Citizenship waiting times soaring

Venstre and Enhedslisten have called for the justice minister to atone for the sharp rise in waiting times

Female students are predominant on five out of the six Copenhagen University faculties (photo: iStock)
April 9th, 2013 11:36 am| by admin
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Waiting times for people applying for Danish citizenship have surged since the current Socialdemokraterne-led government took over in the autumn of 2011.

While average waiting times for first-time applicants and reopened cases in 2011 was at 47 days and 95 days, respectively, the waiting times had soared to between 420 and 480 days, by early January.

Jan Jørgensen, Venstre’s citizenship spokesperson, called it unacceptable that waiting times for prospective citizens has shot up tenfold over just a year and a half.

“The waiting times have exploded under this government. They were long before, but the previous government managed to bring the waiting times down to reasonable levels,” Jørgensen told Politiken newspaper. “It’s ridiculous that they have to wait so long.”

Far-left wing party Enhedslisten (EL) is also unhappy about the waiting times. The party has called on the justice minister, Morten Bødskov (Socialdemokraterne), to explain the long waiting times and offer possible solutions to parliament.

“It’s completely unreasonable, and the government should immediately allocate resources to reduce the waiting times and establish service goals for acceptable waiting times,” EL spokesperson Johanne Schmidt-Nielsen told Politiken.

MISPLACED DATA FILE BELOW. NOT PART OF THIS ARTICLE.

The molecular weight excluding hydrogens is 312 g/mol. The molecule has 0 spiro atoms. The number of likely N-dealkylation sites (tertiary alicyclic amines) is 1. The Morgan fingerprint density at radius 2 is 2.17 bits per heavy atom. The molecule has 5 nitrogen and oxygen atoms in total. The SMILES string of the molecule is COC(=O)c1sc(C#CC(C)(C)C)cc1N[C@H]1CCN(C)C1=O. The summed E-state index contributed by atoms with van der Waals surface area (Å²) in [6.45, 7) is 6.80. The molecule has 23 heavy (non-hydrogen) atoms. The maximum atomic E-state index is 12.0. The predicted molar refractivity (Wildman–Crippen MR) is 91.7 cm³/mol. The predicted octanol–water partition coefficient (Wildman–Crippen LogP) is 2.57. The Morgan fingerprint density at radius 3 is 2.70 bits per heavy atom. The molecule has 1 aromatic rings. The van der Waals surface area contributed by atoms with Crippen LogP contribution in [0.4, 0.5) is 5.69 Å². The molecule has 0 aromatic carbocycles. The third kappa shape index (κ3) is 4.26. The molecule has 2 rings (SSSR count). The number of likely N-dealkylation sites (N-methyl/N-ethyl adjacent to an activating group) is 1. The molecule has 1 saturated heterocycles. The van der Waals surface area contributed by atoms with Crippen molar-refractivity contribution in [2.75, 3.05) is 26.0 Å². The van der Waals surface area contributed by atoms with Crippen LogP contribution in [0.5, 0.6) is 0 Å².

In particular, Schmidt-Nielsen pointed to the six-month waiting period that some citizenship applicants encounter between their cases being finished and them legally becoming Danish.

In an email to Jørgensen, Bødskov said that the ministry was “continuously working towards reducing the waiting time”, but Jørgensen doesn't think it is happening fast enough.

“You can discuss how easy or difficult it is to become a Danish citizen. You have to be able to speak the language and know something about the Danish society,” Jørgensen said. “But we also want people to become Danish and think they should be treated properly and have their applications processed quickly.”

The news comes on the heels of the government postponing the replacement of the criticised citizenship test (indfødsretsprøven) with a more modern test (statsborgerskabsprøven).

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